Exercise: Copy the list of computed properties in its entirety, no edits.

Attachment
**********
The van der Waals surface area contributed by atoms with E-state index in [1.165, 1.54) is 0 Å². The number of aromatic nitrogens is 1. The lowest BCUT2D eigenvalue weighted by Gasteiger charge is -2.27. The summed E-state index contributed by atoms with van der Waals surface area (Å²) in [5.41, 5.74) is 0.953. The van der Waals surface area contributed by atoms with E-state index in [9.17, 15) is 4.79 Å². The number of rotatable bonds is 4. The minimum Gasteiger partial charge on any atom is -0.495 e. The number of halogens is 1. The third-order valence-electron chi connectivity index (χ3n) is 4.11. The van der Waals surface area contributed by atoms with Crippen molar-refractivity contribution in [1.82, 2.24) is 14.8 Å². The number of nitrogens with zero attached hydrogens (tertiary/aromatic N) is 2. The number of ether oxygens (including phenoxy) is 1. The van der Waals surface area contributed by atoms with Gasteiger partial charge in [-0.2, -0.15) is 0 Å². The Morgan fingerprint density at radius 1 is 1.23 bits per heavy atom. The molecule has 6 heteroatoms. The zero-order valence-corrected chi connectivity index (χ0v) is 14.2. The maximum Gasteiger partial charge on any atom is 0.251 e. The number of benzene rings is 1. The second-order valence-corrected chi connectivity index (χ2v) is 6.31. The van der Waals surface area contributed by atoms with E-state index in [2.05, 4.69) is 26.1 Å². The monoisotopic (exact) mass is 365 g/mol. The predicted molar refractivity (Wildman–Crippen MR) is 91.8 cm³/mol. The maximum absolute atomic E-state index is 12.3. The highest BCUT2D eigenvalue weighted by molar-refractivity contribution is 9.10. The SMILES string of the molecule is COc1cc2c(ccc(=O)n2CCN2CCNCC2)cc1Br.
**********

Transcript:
The van der Waals surface area contributed by atoms with E-state index in [1.165, 1.54) is 0 Å². The number of aromatic nitrogens is 1. The lowest BCUT2D eigenvalue weighted by Gasteiger charge is -2.27. The summed E-state index contributed by atoms with van der Waals surface area (Å²) in [5.41, 5.74) is 0.953. The van der Waals surface area contributed by atoms with E-state index in [9.17, 15) is 4.79 Å². The number of rotatable bonds is 4. The minimum Gasteiger partial charge on any atom is -0.495 e. The number of halogens is 1. The third-order valence-electron chi connectivity index (χ3n) is 4.11. The van der Waals surface area contributed by atoms with Crippen molar-refractivity contribution in [1.82, 2.24) is 14.8 Å². The number of nitrogens with zero attached hydrogens (tertiary/aromatic N) is 2. The number of ether oxygens (including phenoxy) is 1. The van der Waals surface area contributed by atoms with Gasteiger partial charge in [-0.2, -0.15) is 0 Å². The Morgan fingerprint density at radius 1 is 1.23 bits per heavy atom. The molecule has 6 heteroatoms. The zero-order valence-corrected chi connectivity index (χ0v) is 14.2. The maximum Gasteiger partial charge on any atom is 0.251 e. The number of benzene rings is 1. The second-order valence-corrected chi connectivity index (χ2v) is 6.31. The van der Waals surface area contributed by atoms with E-state index in [2.05, 4.69) is 26.1 Å². The monoisotopic (exact) mass is 365 g/mol. The predicted molar refractivity (Wildman–Crippen MR) is 91.8 cm³/mol. The maximum absolute atomic E-state index is 12.3. The highest BCUT2D eigenvalue weighted by molar-refractivity contribution is 9.10. The SMILES string of the molecule is COc1cc2c(ccc(=O)n2CCN2CCNCC2)cc1Br.